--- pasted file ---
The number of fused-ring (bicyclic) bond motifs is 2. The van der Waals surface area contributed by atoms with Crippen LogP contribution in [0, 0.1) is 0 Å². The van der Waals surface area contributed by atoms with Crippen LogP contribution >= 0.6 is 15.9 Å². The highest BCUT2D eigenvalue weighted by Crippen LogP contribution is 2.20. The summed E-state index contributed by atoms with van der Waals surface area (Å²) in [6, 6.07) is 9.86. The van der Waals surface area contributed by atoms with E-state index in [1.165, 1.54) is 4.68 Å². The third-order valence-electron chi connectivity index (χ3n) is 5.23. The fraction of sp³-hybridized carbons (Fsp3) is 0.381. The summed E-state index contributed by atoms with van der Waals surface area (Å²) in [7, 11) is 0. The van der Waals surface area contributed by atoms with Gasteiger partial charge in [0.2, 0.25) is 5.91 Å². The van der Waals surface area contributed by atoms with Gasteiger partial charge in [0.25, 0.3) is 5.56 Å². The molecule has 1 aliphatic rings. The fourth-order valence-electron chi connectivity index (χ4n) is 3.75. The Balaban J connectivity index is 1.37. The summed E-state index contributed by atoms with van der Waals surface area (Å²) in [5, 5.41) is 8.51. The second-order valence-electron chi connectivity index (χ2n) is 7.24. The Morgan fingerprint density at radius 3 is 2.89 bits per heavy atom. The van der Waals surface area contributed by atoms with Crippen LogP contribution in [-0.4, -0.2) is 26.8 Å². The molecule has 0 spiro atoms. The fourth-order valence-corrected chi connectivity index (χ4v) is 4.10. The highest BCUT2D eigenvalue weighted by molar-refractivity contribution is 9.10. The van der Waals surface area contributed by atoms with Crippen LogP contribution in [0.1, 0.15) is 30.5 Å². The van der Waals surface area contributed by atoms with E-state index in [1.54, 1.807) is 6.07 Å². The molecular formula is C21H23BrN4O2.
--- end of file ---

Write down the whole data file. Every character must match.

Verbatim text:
The number of fused-ring (bicyclic) bond motifs is 2. The van der Waals surface area contributed by atoms with Crippen LogP contribution in [0, 0.1) is 0 Å². The van der Waals surface area contributed by atoms with Crippen LogP contribution >= 0.6 is 15.9 Å². The highest BCUT2D eigenvalue weighted by Crippen LogP contribution is 2.20. The summed E-state index contributed by atoms with van der Waals surface area (Å²) in [6, 6.07) is 9.86. The van der Waals surface area contributed by atoms with E-state index in [1.165, 1.54) is 4.68 Å². The third-order valence-electron chi connectivity index (χ3n) is 5.23. The fraction of sp³-hybridized carbons (Fsp3) is 0.381. The summed E-state index contributed by atoms with van der Waals surface area (Å²) in [7, 11) is 0. The van der Waals surface area contributed by atoms with Gasteiger partial charge in [0.2, 0.25) is 5.91 Å². The van der Waals surface area contributed by atoms with Gasteiger partial charge in [0.25, 0.3) is 5.56 Å². The molecule has 1 aliphatic rings. The fourth-order valence-electron chi connectivity index (χ4n) is 3.75. The Balaban J connectivity index is 1.37. The summed E-state index contributed by atoms with van der Waals surface area (Å²) in [5, 5.41) is 8.51. The second-order valence-electron chi connectivity index (χ2n) is 7.24. The Morgan fingerprint density at radius 3 is 2.89 bits per heavy atom. The van der Waals surface area contributed by atoms with Crippen LogP contribution in [-0.4, -0.2) is 26.8 Å². The molecule has 0 spiro atoms. The fourth-order valence-corrected chi connectivity index (χ4v) is 4.10. The highest BCUT2D eigenvalue weighted by molar-refractivity contribution is 9.10. The van der Waals surface area contributed by atoms with Crippen LogP contribution in [0.1, 0.15) is 30.5 Å². The van der Waals surface area contributed by atoms with E-state index in [1.54, 1.807) is 6.07 Å². The molecular formula is C21H23BrN4O2.